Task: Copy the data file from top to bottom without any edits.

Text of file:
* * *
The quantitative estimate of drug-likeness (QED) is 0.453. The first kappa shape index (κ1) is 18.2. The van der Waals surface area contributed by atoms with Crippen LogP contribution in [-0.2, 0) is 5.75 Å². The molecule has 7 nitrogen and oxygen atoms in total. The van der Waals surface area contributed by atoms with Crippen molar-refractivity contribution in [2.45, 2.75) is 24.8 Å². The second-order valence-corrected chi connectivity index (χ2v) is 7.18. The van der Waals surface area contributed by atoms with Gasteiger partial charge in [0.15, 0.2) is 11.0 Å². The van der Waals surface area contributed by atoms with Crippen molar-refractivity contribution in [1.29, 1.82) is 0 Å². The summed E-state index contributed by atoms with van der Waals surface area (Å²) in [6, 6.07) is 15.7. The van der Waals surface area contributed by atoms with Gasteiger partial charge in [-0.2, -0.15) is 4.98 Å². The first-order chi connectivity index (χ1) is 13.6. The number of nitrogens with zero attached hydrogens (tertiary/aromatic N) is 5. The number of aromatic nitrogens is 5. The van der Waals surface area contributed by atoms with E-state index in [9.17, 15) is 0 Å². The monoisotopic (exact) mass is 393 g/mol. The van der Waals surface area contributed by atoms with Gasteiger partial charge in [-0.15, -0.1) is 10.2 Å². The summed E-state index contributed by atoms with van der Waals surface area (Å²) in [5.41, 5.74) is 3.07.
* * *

The quantitative estimate of drug-likeness (QED) is 0.453. The first kappa shape index (κ1) is 18.2. The van der Waals surface area contributed by atoms with Crippen LogP contribution in [-0.2, 0) is 5.75 Å². The molecule has 7 nitrogen and oxygen atoms in total. The van der Waals surface area contributed by atoms with Crippen molar-refractivity contribution in [2.45, 2.75) is 24.8 Å². The second-order valence-corrected chi connectivity index (χ2v) is 7.18. The van der Waals surface area contributed by atoms with Gasteiger partial charge in [0.15, 0.2) is 11.0 Å². The van der Waals surface area contributed by atoms with Crippen molar-refractivity contribution in [1.29, 1.82) is 0 Å². The summed E-state index contributed by atoms with van der Waals surface area (Å²) in [6, 6.07) is 15.7. The van der Waals surface area contributed by atoms with Gasteiger partial charge in [-0.2, -0.15) is 4.98 Å². The first-order chi connectivity index (χ1) is 13.6. The number of nitrogens with zero attached hydrogens (tertiary/aromatic N) is 5. The number of aromatic nitrogens is 5. The van der Waals surface area contributed by atoms with E-state index in [9.17, 15) is 0 Å². The monoisotopic (exact) mass is 393 g/mol. The van der Waals surface area contributed by atoms with Gasteiger partial charge in [-0.15, -0.1) is 10.2 Å². The summed E-state index contributed by atoms with van der Waals surface area (Å²) in [5.41, 5.74) is 3.07.